CAMDEN, NJ--(Marketwire - July 01, 2010) -
Close on the heels of another major award from the National Institutes of Health (NIH), the Coriell Institute has announced its receipt of a five-year, $6-million NIH contract
to manage the National Institute on Aging (NIA) Aging Cell Repository.
"Our long-standing expertise in the biobanking arena has been a decisive factor in maintaining major contracts such as the NIA Cell Repository," said Coriell President and CEO, Michael F. Christman, Ph.D.
Coriell has overseen the Aging Cell Repository since its establishment in 1974, repeatedly outshining the competition to house this vital resource and distribute high-quality biomaterials for research purposes. The Repository, which facilitates cellular and molecular research studies on the mechanisms of aging and the degenerative processes associated with it, contains more than 2,000 cell lines from individuals with premature aging disorders, Alzheimer's disease, and samples from persons of great age (90+ years).
"Diseases like Alzheimer's and Parkinson's ravage our seniors, weigh on their loved ones and drain patients of financial resources," said U.S. Senator Robert Menendez. "This an investment that will assist research to treat and defeat these diseases, while lowering the costs associated with them. Coriell is helping to lead the way, once again showing how New Jersey is the innovation state."
Scientists in more than 40 countries have utilized these vital biomaterials, resulting in the publication of more than 1,000 scientific papers describing aging-related research discoveries. These samples have been used in the identification of many disease genes, including the gene for Hutchinson Gilford Progeria Syndrome, a rare, genetic disease causing characterized by dramatic, rapid appearance of aging beginning in childhood.
With this award, Coriell is responsible for selecting, establishing, characterizing, documenting and storing new aging-related cell lines for research. Additionally, Coriell will bank induced pluripotent stem cell (iPSC) lines -- cells produced by genetically reprogramming specialized cell types, like skin cells, into cells with the ability to turn into any human cell type.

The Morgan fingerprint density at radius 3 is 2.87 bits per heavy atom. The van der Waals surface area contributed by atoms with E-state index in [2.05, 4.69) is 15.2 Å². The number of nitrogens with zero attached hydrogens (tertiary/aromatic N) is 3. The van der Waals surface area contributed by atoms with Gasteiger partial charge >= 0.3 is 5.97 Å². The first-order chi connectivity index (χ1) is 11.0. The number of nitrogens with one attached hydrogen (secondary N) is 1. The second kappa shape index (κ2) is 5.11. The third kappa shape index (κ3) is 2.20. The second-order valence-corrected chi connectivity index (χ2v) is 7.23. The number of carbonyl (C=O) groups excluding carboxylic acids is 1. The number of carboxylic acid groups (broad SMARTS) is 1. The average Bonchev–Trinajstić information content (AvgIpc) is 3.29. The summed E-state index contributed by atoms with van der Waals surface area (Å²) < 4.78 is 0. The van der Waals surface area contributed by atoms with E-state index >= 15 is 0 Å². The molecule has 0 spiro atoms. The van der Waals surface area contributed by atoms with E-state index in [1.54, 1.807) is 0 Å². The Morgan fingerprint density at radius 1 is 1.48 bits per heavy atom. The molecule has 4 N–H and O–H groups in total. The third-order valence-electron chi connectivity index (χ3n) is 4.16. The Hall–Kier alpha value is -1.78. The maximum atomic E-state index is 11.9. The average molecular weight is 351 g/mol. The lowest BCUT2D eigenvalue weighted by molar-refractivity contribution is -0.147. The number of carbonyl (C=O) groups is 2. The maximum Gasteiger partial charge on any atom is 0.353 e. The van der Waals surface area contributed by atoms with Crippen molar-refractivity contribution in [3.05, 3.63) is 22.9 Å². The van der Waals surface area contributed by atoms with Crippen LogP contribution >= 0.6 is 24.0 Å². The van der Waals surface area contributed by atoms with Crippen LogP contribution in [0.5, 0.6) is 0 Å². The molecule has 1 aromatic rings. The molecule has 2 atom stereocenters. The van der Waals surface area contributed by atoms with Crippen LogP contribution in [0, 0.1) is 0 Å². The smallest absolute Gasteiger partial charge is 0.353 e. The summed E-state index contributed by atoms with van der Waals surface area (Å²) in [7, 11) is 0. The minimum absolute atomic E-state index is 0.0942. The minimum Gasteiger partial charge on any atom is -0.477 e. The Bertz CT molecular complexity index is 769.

"Coriell will be integrating a revolutionary technology, iPSCs, into the Repository collection to support the study of aging-related diseases. This effort will promote discovery around the causes and potential cures for devastating diseases such as Parkinson's disease," said Margaret Keller, Ph.D., Principal Investigator of the NIA contract. "The future holds great promise for the use of iPSCs in regenerative medicine and we are taking the first step to understand this potential."
Since its establishment in 1953, Coriell has served the scientific community by maintaining the world's leading cryogenic biobanking facility, distributing its more than 745,000 unique samples -- encompassing cell lines, DNA, RNA, plasma, and more -- to researchers in sixty-five nations. Through contracts such as the National Institutes on Aging, Coriell is able to support worldwide research initiatives with the ultimate goal of improving human health.
Coriell Institute for Medical Research (www.coriell.org) is an internationally known, non-profit, biomedical research institution headquartered in Camden, NJ, contiguous with the Cooper University Hospital Health Sciences Campus. Founded in 1953, Coriell is the world's leading biobank resource for biological materials and home of the Coriell Personalized Medicine Collaborative® (CPMC®) research study, a forward-looking project aimed at understanding the utility of genome-informed medicine and identifying genetic variants associated with common complex disease and variation in drug response (http://cpmc.coriell.org).
The NIA leads the federal effort supporting and conducting research on aging and the medical, social and behavioral issues of older people. For more information on research and aging, go to www.nia.nih.gov.
The NIH -- the nation's medical research agency -- includes 27 institutes and centers and is a component of the U. S. Department of Health and Human Services. It is the primary federal agency for conducting and supporting basic, clinical and translational medical research, and it investigates the causes, treatments, and cures for both common and rare diseases. For more information about NIH and its programs, visit www.nih.gov.